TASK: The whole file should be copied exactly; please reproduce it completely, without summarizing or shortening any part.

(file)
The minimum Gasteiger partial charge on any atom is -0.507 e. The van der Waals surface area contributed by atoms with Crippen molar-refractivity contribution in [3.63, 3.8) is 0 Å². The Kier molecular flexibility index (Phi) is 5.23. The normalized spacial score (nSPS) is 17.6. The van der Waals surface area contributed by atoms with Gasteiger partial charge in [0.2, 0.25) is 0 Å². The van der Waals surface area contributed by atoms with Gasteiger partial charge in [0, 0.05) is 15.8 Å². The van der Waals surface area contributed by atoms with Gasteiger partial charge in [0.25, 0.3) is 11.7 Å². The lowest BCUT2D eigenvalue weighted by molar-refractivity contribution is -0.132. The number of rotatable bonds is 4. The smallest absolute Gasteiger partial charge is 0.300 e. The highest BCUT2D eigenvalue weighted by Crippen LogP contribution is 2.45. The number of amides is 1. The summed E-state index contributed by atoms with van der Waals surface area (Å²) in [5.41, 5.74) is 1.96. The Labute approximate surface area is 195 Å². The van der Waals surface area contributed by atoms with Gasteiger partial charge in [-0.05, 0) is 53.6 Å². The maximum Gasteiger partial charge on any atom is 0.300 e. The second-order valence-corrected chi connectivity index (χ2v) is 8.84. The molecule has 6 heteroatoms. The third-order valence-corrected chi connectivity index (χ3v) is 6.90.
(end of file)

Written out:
The minimum Gasteiger partial charge on any atom is -0.507 e. The van der Waals surface area contributed by atoms with Crippen molar-refractivity contribution in [3.63, 3.8) is 0 Å². The Kier molecular flexibility index (Phi) is 5.23. The normalized spacial score (nSPS) is 17.6. The van der Waals surface area contributed by atoms with Gasteiger partial charge in [0.2, 0.25) is 0 Å². The van der Waals surface area contributed by atoms with Gasteiger partial charge in [0, 0.05) is 15.8 Å². The van der Waals surface area contributed by atoms with Gasteiger partial charge in [0.25, 0.3) is 11.7 Å². The lowest BCUT2D eigenvalue weighted by molar-refractivity contribution is -0.132. The number of rotatable bonds is 4. The smallest absolute Gasteiger partial charge is 0.300 e. The highest BCUT2D eigenvalue weighted by Crippen LogP contribution is 2.45. The number of amides is 1. The summed E-state index contributed by atoms with van der Waals surface area (Å²) in [5.41, 5.74) is 1.96. The Labute approximate surface area is 195 Å². The van der Waals surface area contributed by atoms with Gasteiger partial charge in [-0.05, 0) is 53.6 Å². The maximum Gasteiger partial charge on any atom is 0.300 e. The second-order valence-corrected chi connectivity index (χ2v) is 8.84. The molecule has 6 heteroatoms. The third-order valence-corrected chi connectivity index (χ3v) is 6.90.